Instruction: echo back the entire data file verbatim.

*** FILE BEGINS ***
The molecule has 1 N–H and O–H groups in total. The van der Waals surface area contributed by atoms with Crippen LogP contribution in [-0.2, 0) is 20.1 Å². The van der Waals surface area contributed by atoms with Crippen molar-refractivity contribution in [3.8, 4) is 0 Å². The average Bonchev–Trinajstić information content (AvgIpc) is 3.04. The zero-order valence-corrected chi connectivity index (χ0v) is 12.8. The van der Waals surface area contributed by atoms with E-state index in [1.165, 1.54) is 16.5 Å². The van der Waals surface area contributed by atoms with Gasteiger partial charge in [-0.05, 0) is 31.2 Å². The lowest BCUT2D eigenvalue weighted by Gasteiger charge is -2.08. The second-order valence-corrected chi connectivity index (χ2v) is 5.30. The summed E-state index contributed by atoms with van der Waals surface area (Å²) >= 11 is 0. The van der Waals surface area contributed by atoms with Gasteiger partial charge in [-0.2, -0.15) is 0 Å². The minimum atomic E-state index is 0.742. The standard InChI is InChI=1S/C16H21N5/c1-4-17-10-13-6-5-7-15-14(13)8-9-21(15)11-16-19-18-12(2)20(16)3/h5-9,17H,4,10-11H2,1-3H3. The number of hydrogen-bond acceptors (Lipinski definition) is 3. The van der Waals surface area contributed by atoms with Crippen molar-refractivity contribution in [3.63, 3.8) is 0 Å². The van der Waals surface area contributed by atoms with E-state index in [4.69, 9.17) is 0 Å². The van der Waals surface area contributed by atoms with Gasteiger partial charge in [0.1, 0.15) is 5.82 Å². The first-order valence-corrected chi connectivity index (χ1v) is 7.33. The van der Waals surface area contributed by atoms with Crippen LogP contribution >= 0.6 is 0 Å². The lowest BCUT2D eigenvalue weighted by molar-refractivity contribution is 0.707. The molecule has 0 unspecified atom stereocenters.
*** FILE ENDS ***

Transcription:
The molecule has 1 N–H and O–H groups in total. The van der Waals surface area contributed by atoms with Crippen LogP contribution in [-0.2, 0) is 20.1 Å². The van der Waals surface area contributed by atoms with Crippen molar-refractivity contribution in [3.8, 4) is 0 Å². The average Bonchev–Trinajstić information content (AvgIpc) is 3.04. The zero-order valence-corrected chi connectivity index (χ0v) is 12.8. The van der Waals surface area contributed by atoms with E-state index in [1.165, 1.54) is 16.5 Å². The van der Waals surface area contributed by atoms with Gasteiger partial charge in [-0.05, 0) is 31.2 Å². The lowest BCUT2D eigenvalue weighted by Gasteiger charge is -2.08. The second-order valence-corrected chi connectivity index (χ2v) is 5.30. The summed E-state index contributed by atoms with van der Waals surface area (Å²) >= 11 is 0. The van der Waals surface area contributed by atoms with Gasteiger partial charge in [-0.2, -0.15) is 0 Å². The minimum atomic E-state index is 0.742. The standard InChI is InChI=1S/C16H21N5/c1-4-17-10-13-6-5-7-15-14(13)8-9-21(15)11-16-19-18-12(2)20(16)3/h5-9,17H,4,10-11H2,1-3H3. The number of hydrogen-bond acceptors (Lipinski definition) is 3. The van der Waals surface area contributed by atoms with Crippen molar-refractivity contribution in [3.63, 3.8) is 0 Å². The van der Waals surface area contributed by atoms with E-state index in [4.69, 9.17) is 0 Å². The van der Waals surface area contributed by atoms with Gasteiger partial charge in [0.1, 0.15) is 5.82 Å². The first-order valence-corrected chi connectivity index (χ1v) is 7.33. The van der Waals surface area contributed by atoms with Crippen LogP contribution >= 0.6 is 0 Å². The lowest BCUT2D eigenvalue weighted by molar-refractivity contribution is 0.707. The molecule has 0 unspecified atom stereocenters.